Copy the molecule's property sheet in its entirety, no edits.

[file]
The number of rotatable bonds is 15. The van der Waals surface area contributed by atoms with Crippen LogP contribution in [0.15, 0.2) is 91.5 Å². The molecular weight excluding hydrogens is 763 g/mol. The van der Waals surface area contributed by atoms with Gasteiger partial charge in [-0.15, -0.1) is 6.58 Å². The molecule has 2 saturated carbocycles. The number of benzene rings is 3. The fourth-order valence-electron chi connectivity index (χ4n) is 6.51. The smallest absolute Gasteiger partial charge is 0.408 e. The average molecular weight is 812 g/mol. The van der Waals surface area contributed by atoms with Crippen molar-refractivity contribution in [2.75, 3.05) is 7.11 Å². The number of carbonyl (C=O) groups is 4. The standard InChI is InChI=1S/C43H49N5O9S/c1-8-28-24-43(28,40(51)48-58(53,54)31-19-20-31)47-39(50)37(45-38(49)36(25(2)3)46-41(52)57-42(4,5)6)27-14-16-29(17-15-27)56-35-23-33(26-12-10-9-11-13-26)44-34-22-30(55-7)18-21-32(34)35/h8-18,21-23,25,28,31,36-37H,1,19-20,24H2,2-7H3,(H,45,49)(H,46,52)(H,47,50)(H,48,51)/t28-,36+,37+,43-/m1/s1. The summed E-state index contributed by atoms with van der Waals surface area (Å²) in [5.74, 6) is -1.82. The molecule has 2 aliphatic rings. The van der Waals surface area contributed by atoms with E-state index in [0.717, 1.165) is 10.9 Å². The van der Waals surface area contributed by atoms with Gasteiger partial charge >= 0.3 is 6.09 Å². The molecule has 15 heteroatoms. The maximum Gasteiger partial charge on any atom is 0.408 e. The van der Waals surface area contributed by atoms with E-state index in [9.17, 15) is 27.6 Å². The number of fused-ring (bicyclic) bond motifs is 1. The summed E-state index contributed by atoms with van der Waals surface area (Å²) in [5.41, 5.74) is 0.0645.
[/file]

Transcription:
The number of rotatable bonds is 15. The van der Waals surface area contributed by atoms with Crippen LogP contribution in [0.15, 0.2) is 91.5 Å². The molecular weight excluding hydrogens is 763 g/mol. The van der Waals surface area contributed by atoms with Gasteiger partial charge in [-0.15, -0.1) is 6.58 Å². The molecule has 2 saturated carbocycles. The number of benzene rings is 3. The fourth-order valence-electron chi connectivity index (χ4n) is 6.51. The smallest absolute Gasteiger partial charge is 0.408 e. The average molecular weight is 812 g/mol. The van der Waals surface area contributed by atoms with Crippen molar-refractivity contribution in [2.75, 3.05) is 7.11 Å². The number of carbonyl (C=O) groups is 4. The standard InChI is InChI=1S/C43H49N5O9S/c1-8-28-24-43(28,40(51)48-58(53,54)31-19-20-31)47-39(50)37(45-38(49)36(25(2)3)46-41(52)57-42(4,5)6)27-14-16-29(17-15-27)56-35-23-33(26-12-10-9-11-13-26)44-34-22-30(55-7)18-21-32(34)35/h8-18,21-23,25,28,31,36-37H,1,19-20,24H2,2-7H3,(H,45,49)(H,46,52)(H,47,50)(H,48,51)/t28-,36+,37+,43-/m1/s1. The summed E-state index contributed by atoms with van der Waals surface area (Å²) in [5.74, 6) is -1.82. The molecule has 2 aliphatic rings. The van der Waals surface area contributed by atoms with E-state index in [0.717, 1.165) is 10.9 Å². The van der Waals surface area contributed by atoms with Gasteiger partial charge >= 0.3 is 6.09 Å². The molecule has 15 heteroatoms. The maximum Gasteiger partial charge on any atom is 0.408 e. The van der Waals surface area contributed by atoms with E-state index in [9.17, 15) is 27.6 Å². The number of fused-ring (bicyclic) bond motifs is 1. The summed E-state index contributed by atoms with van der Waals surface area (Å²) in [5.41, 5.74) is 0.0645.